I am trying to get up to speed on the impact of the oil price plunge, and one of the more important stories is unfolding in President Vladimir Putin’s Russia.
Obviously, Russia’s recent problems stem from other things besides oil prices, namely the situation in Ukraine and the fallout thereof.
Still, it’s pretty striking just how fast the financial situation seems to be unraveling. The bond vigilantes aren’t invisible in Moscow – 10-year interest rates, which were below 8 percent early this year, hit 12.67 percent recently.
The question one might ask is: Why is Russia so vulnerable? The country has, after all, run large current surpluses over time. And overall, it’s a creditor, not a debtor, nation. But Russia has a lot of external debts all the same, reflecting private sector borrowing – and foreign currency reserves are dropping fast, thanks, in part, to private capital flight.
This reminds me of one of the corners of the Latin American debt crisis in the 1980s, which preoccupied me during my year in Washington back in 1982-83. Venezuela then, like Russia now, was a petro-economy that had consistently run external surpluses. But it was nonetheless a vulnerable debtor because all those external surpluses (and more) had, in effect, been recycled into overseas assets owned by the corrupt elite.
Of course, Venezuela didn’t have nukes.
A Note on Oil Prices and the US Economy
I may be doing some media interviews soon where people will ask me about what the plunge in oil prices means for the American economy, so I thought I’d spend a bit of time figuring out what, if anything, I might say that’s interesting. And it does seem to me that there’s a bit more to the story than a casual pass might suggest.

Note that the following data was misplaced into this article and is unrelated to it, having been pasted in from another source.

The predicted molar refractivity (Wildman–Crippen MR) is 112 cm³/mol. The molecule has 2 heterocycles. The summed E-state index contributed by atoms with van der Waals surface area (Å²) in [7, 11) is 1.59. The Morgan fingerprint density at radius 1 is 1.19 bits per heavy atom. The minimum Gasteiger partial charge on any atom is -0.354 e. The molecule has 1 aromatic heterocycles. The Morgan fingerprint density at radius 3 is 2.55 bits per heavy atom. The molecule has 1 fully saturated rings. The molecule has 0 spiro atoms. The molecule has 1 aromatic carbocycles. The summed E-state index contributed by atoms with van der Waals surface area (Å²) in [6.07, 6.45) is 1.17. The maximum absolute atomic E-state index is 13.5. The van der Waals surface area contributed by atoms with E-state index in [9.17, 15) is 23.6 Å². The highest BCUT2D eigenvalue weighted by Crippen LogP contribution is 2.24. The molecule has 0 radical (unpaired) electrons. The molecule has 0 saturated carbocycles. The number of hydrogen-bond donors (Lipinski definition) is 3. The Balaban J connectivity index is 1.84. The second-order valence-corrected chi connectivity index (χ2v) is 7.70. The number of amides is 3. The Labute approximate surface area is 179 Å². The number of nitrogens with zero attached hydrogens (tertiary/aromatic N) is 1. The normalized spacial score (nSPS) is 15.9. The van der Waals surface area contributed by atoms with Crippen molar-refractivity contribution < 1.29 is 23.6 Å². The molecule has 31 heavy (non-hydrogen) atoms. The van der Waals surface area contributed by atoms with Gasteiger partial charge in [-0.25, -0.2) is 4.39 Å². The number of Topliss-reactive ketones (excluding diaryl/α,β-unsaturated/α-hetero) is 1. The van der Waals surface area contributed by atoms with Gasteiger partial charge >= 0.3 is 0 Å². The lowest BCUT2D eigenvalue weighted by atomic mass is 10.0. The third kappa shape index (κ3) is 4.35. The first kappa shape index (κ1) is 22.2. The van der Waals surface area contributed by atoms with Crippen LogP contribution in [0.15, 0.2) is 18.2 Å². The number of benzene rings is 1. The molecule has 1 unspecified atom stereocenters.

The big news before the plunge was, of course, hydraulic fracturing, or fracking, which has abruptly reversed the long slide in domestic production. You might think that this surge in production, by reducing imports, has left the United States relatively insulated from oil shocks. But we need to remember that on the eve of the latest plunge, real oil prices were very high by historical standards, and that oil imports as a share of gross domestic product remained quite high.
So the economic impact of falling oil prices might be bigger than you think. At the same time, shale development has in some important ways arguably changed the nature of that impact. Because we once again have a significant domestic oil industry, falling prices now create losers as well as winners in the United States. The gains from falling prices exceed the losses, and if the marginal propensity to spend is similar, that should tell the tale for aggregate demand. In fact, in the old days when domestic oil largely meant Texas billionaires and all that, it was reasonable to argue that internal redistribution further increased demand when oil fell.
But fracking means that some of the producers are very different; among other things, they’re engaged in a lot of investment spending. So you could make the case that falling oil is less expansionary than it used to be, and even, possibly, that it’s contractionary.
This is just an, um, crude first pass. But there may be more going on here than the pure terms of trade effect.